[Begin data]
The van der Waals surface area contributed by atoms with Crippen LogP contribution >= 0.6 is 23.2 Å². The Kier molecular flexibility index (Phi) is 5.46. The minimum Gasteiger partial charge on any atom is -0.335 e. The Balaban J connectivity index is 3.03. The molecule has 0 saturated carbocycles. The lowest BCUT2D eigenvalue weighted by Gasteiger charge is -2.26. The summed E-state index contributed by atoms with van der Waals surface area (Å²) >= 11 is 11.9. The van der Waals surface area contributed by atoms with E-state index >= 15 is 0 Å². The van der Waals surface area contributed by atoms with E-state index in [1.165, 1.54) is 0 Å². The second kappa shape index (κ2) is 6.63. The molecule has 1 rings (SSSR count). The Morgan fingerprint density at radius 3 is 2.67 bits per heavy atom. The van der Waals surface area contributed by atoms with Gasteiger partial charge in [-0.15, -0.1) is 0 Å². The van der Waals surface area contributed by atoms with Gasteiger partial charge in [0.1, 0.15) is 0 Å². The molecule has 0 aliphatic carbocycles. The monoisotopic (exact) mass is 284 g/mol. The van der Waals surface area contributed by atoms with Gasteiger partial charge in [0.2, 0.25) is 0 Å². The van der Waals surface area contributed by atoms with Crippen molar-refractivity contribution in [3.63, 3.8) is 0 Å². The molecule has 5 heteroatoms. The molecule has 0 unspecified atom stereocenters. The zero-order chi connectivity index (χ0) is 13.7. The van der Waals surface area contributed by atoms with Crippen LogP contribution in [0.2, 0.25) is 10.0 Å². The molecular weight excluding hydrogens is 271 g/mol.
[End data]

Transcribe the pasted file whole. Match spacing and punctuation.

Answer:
The van der Waals surface area contributed by atoms with Crippen LogP contribution >= 0.6 is 23.2 Å². The Kier molecular flexibility index (Phi) is 5.46. The minimum Gasteiger partial charge on any atom is -0.335 e. The Balaban J connectivity index is 3.03. The molecule has 0 saturated carbocycles. The lowest BCUT2D eigenvalue weighted by Gasteiger charge is -2.26. The summed E-state index contributed by atoms with van der Waals surface area (Å²) >= 11 is 11.9. The van der Waals surface area contributed by atoms with E-state index >= 15 is 0 Å². The van der Waals surface area contributed by atoms with E-state index in [1.165, 1.54) is 0 Å². The second kappa shape index (κ2) is 6.63. The molecule has 1 rings (SSSR count). The Morgan fingerprint density at radius 3 is 2.67 bits per heavy atom. The van der Waals surface area contributed by atoms with Gasteiger partial charge in [-0.15, -0.1) is 0 Å². The van der Waals surface area contributed by atoms with Gasteiger partial charge in [0.1, 0.15) is 0 Å². The molecule has 0 aliphatic carbocycles. The monoisotopic (exact) mass is 284 g/mol. The van der Waals surface area contributed by atoms with Gasteiger partial charge in [0.2, 0.25) is 0 Å². The van der Waals surface area contributed by atoms with Crippen molar-refractivity contribution in [3.63, 3.8) is 0 Å². The molecule has 5 heteroatoms. The molecule has 0 unspecified atom stereocenters. The zero-order chi connectivity index (χ0) is 13.7. The van der Waals surface area contributed by atoms with Crippen LogP contribution in [0.2, 0.25) is 10.0 Å². The molecular weight excluding hydrogens is 271 g/mol.